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In the papers today - September 14

Geologists say that large parts of central Moscow are at risk of collapsing 'like a pack of cards' because the ground under some buildings has been weakened by subterranean shopping centres and car parks. There have been three incidences in the past week when the ground has simply opened up, pulling anything on the surface downwards - The Independent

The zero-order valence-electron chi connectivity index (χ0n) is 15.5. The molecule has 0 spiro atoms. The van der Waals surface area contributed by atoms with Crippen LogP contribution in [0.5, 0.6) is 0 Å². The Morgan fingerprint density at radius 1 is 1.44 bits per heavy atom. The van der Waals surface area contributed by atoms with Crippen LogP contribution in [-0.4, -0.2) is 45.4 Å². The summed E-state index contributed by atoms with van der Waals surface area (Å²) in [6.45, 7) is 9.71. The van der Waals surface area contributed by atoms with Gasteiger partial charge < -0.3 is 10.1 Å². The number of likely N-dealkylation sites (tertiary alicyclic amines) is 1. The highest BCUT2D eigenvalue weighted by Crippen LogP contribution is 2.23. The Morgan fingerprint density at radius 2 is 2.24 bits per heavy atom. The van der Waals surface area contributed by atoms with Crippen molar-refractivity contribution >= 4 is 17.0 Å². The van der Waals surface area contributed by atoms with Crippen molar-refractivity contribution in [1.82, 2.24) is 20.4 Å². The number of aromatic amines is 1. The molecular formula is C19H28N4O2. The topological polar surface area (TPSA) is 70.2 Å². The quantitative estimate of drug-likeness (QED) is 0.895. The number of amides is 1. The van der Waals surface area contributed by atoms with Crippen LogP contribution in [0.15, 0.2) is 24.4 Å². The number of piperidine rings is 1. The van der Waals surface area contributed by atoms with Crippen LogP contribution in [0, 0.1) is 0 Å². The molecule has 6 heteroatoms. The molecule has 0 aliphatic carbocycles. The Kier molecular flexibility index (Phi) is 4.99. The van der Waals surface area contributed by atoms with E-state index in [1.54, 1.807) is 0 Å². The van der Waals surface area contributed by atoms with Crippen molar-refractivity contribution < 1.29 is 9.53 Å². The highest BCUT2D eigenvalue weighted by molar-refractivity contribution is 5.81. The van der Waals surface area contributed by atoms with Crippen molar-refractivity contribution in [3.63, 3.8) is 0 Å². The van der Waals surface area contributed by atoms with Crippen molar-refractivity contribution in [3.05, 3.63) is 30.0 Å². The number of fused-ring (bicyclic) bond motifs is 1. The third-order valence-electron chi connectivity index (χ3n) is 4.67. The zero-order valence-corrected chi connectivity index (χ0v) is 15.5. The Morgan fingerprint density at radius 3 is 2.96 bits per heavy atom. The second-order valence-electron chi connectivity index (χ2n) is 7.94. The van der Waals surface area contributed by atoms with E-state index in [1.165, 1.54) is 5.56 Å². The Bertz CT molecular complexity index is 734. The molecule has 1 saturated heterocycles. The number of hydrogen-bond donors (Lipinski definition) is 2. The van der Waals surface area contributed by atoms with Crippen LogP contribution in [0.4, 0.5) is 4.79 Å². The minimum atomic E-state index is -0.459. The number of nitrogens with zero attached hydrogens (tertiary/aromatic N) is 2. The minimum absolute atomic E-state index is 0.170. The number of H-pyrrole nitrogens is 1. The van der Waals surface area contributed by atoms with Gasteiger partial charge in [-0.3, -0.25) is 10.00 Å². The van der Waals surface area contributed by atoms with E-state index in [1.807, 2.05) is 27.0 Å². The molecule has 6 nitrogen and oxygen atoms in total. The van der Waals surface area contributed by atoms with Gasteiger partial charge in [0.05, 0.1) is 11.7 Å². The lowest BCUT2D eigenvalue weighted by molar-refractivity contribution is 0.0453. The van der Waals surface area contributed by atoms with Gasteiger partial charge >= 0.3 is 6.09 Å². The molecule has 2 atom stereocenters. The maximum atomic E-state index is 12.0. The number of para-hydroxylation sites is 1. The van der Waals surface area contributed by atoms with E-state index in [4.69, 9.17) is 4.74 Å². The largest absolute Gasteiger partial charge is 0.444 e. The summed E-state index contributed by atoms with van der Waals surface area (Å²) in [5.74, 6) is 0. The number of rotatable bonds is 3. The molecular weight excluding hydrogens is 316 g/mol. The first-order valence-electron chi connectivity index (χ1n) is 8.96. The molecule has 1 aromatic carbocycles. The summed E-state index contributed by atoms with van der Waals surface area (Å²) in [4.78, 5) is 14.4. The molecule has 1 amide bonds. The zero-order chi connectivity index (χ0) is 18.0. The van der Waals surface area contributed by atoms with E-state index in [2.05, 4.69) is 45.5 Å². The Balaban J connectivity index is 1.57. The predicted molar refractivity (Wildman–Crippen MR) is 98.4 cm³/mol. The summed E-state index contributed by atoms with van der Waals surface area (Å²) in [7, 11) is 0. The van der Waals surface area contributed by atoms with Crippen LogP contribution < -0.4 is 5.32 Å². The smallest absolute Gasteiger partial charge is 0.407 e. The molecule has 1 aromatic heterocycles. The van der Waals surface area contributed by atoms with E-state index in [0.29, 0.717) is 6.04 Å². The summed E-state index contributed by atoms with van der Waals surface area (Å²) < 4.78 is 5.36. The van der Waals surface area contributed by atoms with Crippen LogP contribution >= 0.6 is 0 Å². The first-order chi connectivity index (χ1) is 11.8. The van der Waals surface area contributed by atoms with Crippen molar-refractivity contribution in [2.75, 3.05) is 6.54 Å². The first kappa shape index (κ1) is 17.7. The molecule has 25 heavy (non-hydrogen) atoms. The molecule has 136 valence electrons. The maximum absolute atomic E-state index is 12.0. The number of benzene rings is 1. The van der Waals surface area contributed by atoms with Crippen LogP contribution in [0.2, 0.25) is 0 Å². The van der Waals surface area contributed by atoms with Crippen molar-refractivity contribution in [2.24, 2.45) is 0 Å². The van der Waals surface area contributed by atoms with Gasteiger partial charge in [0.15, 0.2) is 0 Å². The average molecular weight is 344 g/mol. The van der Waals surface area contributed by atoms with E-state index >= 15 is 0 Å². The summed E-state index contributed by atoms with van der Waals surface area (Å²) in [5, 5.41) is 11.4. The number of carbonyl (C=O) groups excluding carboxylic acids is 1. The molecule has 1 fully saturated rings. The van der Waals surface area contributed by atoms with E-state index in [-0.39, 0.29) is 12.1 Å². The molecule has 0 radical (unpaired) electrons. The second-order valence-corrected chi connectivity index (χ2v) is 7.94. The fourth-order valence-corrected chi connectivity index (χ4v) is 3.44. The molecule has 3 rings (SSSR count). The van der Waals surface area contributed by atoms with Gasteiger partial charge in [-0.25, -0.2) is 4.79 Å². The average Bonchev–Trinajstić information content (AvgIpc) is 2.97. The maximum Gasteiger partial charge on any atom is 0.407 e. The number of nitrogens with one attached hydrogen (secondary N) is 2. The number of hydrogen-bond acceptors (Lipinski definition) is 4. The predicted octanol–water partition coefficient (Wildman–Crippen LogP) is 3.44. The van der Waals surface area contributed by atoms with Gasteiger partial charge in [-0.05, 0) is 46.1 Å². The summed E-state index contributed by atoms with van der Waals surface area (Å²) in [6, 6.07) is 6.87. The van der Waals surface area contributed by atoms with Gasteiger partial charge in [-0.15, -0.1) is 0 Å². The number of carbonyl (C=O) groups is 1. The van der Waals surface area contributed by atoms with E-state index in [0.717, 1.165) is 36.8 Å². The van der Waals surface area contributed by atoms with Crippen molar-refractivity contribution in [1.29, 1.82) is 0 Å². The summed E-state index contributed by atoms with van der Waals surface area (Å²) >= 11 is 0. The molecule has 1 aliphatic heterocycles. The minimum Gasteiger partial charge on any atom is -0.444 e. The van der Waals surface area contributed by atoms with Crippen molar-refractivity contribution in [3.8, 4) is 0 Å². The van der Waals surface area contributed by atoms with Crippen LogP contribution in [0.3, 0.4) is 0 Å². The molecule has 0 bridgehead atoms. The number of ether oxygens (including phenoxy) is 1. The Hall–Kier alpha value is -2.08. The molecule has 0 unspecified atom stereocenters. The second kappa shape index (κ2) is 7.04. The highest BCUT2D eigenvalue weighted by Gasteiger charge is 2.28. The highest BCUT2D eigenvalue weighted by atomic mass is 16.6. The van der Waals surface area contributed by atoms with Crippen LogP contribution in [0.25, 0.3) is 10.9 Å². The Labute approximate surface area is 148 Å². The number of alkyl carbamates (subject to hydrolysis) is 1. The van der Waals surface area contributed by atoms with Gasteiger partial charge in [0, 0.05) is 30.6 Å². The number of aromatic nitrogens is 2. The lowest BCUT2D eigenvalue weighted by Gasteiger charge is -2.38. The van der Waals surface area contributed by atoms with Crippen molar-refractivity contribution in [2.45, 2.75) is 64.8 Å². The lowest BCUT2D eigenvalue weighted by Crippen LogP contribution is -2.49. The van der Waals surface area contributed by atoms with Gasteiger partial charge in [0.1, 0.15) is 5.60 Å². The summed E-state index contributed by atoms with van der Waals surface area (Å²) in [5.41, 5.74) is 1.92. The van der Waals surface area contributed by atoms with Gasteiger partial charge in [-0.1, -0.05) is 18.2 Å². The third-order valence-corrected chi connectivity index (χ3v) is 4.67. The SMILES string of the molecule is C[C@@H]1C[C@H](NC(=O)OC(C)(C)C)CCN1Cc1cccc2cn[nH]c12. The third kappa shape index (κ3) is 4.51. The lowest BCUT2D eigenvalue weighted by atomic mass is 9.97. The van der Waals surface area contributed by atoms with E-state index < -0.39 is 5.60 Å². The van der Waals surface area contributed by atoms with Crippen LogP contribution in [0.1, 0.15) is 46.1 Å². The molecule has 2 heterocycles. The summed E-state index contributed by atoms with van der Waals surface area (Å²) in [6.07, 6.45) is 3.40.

Severn Trent, the water group, is to deliver £576m in a special dividend to shareholders next month to mark the demerger of Biffa, its waste disposal business. Biffa is due to list separately on the London Stock Exchange next month and is likely to enter the FTSE 250 - The Financial TimesBP said yesterday it was excavating a 50-year-old underground pipeline to investigate the cause of a spill of 1,000 barrels of gasoil, a refined product used in the production of motor fuels, in Long Beach, California. The leak, which was discovered last week but not revealed until late on Tuesday, raises further questions about the integrity of BP's US operations, which have been under scrutiny following a large spill in Alaska this year and a fatal explosion at a Texas refinery last year - The Financial TimesChina's railway ministry spent £12 million building a luxury retreat for weary officials, according to a daring report on political corruption that comes with the backing of the Communist Party. China's national audit office discovered the Jade Green Fountainhead Resort when compiling its annual report on central government spending, the third in a series of damning investigations into the uses and abuses of public funds - The Daily TelegraphA lake of toxic mud that has spurted from deep underground to engulf hundreds of homes and 19 factories in East Java is a depressingly familiar crisis for the engineers trying in vain to stop it. The mud has blocked the main highway from the city of Surabaya to East Java, buried farms and businesses in an area the size of the City of London, forced 10,000 people from their homes, and caused breathing difficulties for an estimated 50,000 inhabitants -The Times

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